Tucked just off the busy highway linking New Delhi and Gurgaon, the Bird Group’s 50-room Roseate is a surprisingly tranquil and green boutique resort.
By Jason Overdorf
Destinasian (October 2017)
Separated from the roadway by a towering false-ficus barrier made of elegantly crafted steel leaves, the eight-acre retreat is enveloped by pin-drop silence. More than a thousand trees, landscaped gardens, and a winding reflective pool give it the feel of a fortified retreat—an impression underscored by the high-domed ceilings and twenty-feet-high doors selected by renowned Thai architect Lek Bunnag.
Closer examination, however, reveals bronze latticework and Persian pillars that give the modern, minimalist resort accents that are reminiscent of the style employed by Mughals who built Humayun’s Tomb and the Taj Mahal.
Its proximity to Delhi and isolation from the chaos of the city has made it a popular choice for staycations for well-heeled city-dwellers looking to avoid the long drive into the Himalayan foothills. But on the weekday afternoon we checked in, the manicured garden played host to a fashion shoot and an episode of a cooking show starring head chef Nishant Choubey.
Built to impress, the Roseate comes with well-appointed and spacious 60-square-meter rooms with floor-to-ceiling windows overlooking the canal-like swimming pool or the lush garden. A complementary iPad controls the lighting, window shade, and television, as well as providing a menu of hotel services and activities.
Dominating all rooms are glorious, bespoke mattresses and sumptuous pillows that provide just the right combination of softness and firmness. The separate sleeping and sitting areas make it easy to combine business and pleasure, with the window’s natural light illuminating a comfortable desk with plenty of room for getting one’s work done. But the mood lighting is a bit dim for reading in bed.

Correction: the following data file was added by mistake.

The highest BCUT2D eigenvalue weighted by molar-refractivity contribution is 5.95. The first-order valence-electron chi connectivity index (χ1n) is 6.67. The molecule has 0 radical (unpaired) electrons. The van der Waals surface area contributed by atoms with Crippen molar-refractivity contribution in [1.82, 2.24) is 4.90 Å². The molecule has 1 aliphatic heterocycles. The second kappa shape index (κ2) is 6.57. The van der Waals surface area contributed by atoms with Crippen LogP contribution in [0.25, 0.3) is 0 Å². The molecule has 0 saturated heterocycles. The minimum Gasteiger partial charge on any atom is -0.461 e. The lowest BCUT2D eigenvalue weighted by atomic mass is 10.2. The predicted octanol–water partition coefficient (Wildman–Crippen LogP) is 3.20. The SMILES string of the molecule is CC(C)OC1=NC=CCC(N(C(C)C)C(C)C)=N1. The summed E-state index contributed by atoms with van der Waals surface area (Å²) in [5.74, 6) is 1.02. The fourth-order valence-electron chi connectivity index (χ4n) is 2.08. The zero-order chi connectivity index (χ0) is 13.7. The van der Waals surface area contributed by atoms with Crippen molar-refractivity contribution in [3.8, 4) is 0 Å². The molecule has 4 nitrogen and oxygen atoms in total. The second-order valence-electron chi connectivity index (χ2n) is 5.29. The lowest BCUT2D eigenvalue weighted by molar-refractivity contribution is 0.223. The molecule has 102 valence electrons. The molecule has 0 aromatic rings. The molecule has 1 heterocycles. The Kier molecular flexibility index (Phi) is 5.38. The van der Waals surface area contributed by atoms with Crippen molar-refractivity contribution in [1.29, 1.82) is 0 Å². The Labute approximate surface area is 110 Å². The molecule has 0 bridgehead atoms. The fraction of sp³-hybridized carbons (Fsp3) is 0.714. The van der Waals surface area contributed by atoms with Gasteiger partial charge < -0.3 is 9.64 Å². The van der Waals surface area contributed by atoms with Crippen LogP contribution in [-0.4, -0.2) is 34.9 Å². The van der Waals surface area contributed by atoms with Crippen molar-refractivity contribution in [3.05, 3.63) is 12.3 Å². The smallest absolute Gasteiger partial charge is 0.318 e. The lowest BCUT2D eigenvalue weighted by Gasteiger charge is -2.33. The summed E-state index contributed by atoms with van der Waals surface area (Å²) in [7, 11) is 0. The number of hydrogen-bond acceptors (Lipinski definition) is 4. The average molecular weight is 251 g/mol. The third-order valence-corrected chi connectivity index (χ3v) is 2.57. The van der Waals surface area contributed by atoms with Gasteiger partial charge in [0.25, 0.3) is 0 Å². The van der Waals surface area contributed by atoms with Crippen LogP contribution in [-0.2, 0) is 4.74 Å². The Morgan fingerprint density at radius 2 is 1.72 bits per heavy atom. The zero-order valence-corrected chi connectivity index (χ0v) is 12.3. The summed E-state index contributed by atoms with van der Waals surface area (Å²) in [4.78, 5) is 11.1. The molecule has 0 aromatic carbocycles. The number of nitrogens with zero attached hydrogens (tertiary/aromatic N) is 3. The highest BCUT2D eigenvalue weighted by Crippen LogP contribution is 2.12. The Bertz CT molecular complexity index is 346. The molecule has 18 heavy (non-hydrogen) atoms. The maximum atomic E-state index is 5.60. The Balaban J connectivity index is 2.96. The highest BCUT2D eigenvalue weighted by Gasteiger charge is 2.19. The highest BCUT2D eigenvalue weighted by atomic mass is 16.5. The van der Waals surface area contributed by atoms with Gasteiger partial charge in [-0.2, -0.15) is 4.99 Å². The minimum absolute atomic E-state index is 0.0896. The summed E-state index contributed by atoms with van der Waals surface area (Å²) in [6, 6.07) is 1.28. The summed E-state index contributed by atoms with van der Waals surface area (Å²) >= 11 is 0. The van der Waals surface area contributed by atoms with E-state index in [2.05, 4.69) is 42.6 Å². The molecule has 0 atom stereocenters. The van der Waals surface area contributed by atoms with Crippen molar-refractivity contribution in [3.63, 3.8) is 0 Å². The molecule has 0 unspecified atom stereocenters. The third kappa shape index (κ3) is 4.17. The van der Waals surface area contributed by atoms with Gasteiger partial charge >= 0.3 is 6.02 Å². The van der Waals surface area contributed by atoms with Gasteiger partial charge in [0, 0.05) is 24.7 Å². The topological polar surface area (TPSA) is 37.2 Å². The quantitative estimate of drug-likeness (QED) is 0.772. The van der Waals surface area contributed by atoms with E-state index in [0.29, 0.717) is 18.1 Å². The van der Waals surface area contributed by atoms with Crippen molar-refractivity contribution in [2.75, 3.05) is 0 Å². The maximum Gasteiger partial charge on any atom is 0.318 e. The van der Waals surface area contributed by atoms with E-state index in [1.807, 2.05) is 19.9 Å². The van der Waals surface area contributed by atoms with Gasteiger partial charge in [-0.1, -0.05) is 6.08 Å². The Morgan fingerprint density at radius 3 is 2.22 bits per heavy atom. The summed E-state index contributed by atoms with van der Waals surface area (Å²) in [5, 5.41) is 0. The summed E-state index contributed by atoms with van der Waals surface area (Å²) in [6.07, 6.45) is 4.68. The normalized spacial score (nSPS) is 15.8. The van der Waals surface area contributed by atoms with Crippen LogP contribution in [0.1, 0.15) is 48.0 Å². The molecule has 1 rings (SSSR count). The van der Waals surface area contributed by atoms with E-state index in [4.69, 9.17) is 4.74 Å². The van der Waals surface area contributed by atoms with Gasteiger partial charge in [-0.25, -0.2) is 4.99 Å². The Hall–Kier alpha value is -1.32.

With so few rooms, expect a personal touch: every staff member is likely to know not only your name, but your plans for the day. Head chef Nishant Choubey or executive sous chef Anuj Wadhawan will stop by your table with recommendations.
Kiyan, one of the restaurants, offers world cuisine with a tilt toward European classics along with subtly spiced and artfully plated Indian dishes. Meanwhile Chi Ni offers modern Chinese dishes inspired by London’s Kai Mayfair. Now that the well-meaning but idiotic ban on serving alcohol near India’s national highways has been lifted for five-star hotels, guests can grab their choice of tipples at the cozy Iah Bar, where they can even pair their drink with a cigar.
The elegant, all-white Aheli spa has justifiably attracted a dedicated following among local residents. It offers a full menu of treatments including what’s arguably India’s best hammam, as well as a small-but-efficient fitness center that’s enclosed in glass so that guests can enjoying working out “outdoors” in air-conditioned comfort. The Aheli signature treatment combines elements of Shiatsu, Thai and Swedish massage. Enjoy it—or one of the spa’s many other treatments—in a soothing white spa room or under the sky in one of its stunning outdoor treatment areas.
Ask the friendly staff to arrange for a trip to the resort’s dedicated organic farm, located less than a kilometer away, for a custom-tailored meal prepared with vegetables fresh from the vine. Here, chef Choubey can work some magic with little more than a fresh bottle gourd or two, a few pumpkin flowers, and a dash of baby spinach. Check for special farm-side food events as well.
Samalka, NH-8, New Delhi, Delhi 110037, India; 91/1133 552211; doubles from US$198 per night